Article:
The UK economy has been steered for twenty years by the Maastricht requirements. The UK has sought to keep state debt down to 60% or to get it moving towards that total, and to keep the budget deficit down to below 3% of GDP. The inherited targets are to record state borrowing below 2% of GDP this year and to see net debt declining as a percentage of GDP. Overall borrowing should be at or below zero by 2025-6. These targets of course were blown away by the measures to tackle the pandemic.
The government needs to consider new rules. Of course it needs to control public spending and taxation to affordable levels. Maybe it should go over to a target of not normally allowing borrowing for current spending, but allow borrowing for capital spending. That capital spending should continue to need a value for money and rate of return test ,preferably better estimated and policed than prior capital projects have often been.
I dislike the Maastricht rules for a variety of reasons. Now most advanced countries are borrowing around 100% of GDP the idea that anytime soon can see them back to 60% is silly. The usually automatic 3% running deficit control can cause austerity or undesirable tax rises and cuts. I have no wish to advise the EU on what to do about their rules, and understand that they are trying to avoid the free rider problem. When countries share a currency with a common official interest rate a country which had borrowed too much could seek to take advantage of the better credit rating of leading members of the zone and carry on borrowing excessively. The fact that the criteria are recorded in the Treaties makes changing them very problematic.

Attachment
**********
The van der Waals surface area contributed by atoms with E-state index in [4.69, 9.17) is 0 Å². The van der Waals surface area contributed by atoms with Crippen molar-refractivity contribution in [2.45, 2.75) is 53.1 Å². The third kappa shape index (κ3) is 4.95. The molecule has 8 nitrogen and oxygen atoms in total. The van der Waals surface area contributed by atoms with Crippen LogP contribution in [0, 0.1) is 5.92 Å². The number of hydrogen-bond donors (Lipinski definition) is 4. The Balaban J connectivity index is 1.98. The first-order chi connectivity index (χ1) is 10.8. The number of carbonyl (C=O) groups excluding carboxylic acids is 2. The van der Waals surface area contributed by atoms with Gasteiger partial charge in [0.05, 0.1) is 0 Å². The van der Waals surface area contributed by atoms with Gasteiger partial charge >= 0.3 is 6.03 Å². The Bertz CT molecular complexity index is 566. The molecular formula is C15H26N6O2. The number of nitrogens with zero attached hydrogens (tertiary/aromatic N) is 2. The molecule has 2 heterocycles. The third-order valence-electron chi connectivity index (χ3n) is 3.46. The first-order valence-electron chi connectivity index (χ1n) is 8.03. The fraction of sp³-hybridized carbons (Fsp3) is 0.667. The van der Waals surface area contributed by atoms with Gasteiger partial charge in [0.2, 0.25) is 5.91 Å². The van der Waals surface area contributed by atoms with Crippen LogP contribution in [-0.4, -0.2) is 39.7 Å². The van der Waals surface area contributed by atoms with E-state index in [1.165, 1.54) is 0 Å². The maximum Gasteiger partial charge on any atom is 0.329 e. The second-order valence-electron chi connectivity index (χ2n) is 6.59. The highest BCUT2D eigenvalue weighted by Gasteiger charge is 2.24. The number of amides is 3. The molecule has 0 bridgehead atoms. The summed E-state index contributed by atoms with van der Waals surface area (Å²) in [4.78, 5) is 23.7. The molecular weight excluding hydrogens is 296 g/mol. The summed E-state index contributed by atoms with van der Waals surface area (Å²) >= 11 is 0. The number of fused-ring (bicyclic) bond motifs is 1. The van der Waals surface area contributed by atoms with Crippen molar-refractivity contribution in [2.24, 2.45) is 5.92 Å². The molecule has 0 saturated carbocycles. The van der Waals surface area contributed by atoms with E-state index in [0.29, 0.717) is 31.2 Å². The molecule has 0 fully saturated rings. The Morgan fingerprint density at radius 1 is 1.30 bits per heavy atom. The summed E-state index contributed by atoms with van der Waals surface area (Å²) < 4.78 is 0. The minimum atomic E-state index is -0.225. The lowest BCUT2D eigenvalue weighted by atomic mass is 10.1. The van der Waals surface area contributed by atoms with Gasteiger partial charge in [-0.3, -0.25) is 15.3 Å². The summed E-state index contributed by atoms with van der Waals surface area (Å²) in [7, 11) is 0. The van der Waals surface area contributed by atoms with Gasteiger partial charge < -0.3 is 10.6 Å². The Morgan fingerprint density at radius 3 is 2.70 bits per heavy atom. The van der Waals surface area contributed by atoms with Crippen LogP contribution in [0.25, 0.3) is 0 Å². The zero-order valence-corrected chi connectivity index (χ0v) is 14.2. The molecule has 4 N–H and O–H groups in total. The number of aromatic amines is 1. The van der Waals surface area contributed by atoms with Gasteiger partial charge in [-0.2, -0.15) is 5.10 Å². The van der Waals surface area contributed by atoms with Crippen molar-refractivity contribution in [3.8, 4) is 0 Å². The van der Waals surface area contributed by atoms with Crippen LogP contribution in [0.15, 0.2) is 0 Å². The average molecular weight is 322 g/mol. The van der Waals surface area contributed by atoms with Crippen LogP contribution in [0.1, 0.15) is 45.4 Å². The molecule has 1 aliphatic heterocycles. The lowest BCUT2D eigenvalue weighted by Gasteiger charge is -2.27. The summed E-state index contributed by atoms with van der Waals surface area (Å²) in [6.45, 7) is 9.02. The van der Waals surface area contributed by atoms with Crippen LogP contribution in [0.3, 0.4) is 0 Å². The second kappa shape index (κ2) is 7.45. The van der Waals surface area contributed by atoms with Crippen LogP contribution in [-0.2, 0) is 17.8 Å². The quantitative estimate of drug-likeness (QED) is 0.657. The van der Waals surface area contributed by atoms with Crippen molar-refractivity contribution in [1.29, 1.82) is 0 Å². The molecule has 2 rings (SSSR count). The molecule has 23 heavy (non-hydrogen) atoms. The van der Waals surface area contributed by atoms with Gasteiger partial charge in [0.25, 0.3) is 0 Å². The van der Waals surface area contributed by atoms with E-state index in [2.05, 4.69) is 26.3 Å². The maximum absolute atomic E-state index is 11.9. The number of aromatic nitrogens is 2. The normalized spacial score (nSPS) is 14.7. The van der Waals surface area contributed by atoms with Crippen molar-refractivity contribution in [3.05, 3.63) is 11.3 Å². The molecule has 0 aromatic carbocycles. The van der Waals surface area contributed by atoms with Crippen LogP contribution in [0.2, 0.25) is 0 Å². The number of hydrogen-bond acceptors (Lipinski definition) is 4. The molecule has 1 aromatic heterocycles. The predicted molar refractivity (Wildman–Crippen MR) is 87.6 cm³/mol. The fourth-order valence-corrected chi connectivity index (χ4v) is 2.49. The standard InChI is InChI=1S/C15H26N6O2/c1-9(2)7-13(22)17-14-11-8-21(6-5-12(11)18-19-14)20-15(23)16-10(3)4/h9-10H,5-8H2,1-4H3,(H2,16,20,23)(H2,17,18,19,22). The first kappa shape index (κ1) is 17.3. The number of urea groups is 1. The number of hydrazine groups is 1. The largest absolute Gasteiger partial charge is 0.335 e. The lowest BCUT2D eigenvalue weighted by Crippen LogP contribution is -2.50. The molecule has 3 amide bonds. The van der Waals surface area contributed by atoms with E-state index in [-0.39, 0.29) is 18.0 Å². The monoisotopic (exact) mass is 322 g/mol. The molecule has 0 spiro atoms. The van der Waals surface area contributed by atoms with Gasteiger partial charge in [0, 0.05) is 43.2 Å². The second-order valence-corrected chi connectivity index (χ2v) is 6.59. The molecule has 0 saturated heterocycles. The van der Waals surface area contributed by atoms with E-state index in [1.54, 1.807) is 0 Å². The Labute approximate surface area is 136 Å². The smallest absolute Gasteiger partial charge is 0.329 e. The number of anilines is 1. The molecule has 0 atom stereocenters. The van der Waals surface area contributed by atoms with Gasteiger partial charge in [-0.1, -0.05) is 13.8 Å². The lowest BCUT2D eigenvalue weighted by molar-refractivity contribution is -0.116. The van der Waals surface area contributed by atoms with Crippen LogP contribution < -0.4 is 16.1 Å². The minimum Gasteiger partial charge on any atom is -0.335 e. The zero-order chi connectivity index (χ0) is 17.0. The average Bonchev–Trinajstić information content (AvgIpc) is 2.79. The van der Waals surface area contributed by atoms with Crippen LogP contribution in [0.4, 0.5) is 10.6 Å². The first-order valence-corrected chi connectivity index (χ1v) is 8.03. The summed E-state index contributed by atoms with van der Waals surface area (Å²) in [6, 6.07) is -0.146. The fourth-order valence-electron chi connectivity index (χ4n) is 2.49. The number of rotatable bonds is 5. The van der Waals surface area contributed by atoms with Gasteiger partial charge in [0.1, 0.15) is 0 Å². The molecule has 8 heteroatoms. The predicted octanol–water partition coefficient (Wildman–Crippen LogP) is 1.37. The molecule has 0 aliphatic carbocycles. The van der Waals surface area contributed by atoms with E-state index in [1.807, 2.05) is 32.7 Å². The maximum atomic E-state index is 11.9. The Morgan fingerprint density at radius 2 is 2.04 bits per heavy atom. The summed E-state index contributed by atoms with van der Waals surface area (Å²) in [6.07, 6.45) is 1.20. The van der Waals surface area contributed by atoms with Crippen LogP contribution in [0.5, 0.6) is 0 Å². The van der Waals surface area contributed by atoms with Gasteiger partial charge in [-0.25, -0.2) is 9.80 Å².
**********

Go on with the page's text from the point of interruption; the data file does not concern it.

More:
For the UK we now need rules which keep our finances in good order and take advantage of a good credit rating and low rates to allow productive investment. The Maastricht figures do not adjust the state debt figures for all that debt now owned by the Bank of England as agents of the Treasury which also seems strange.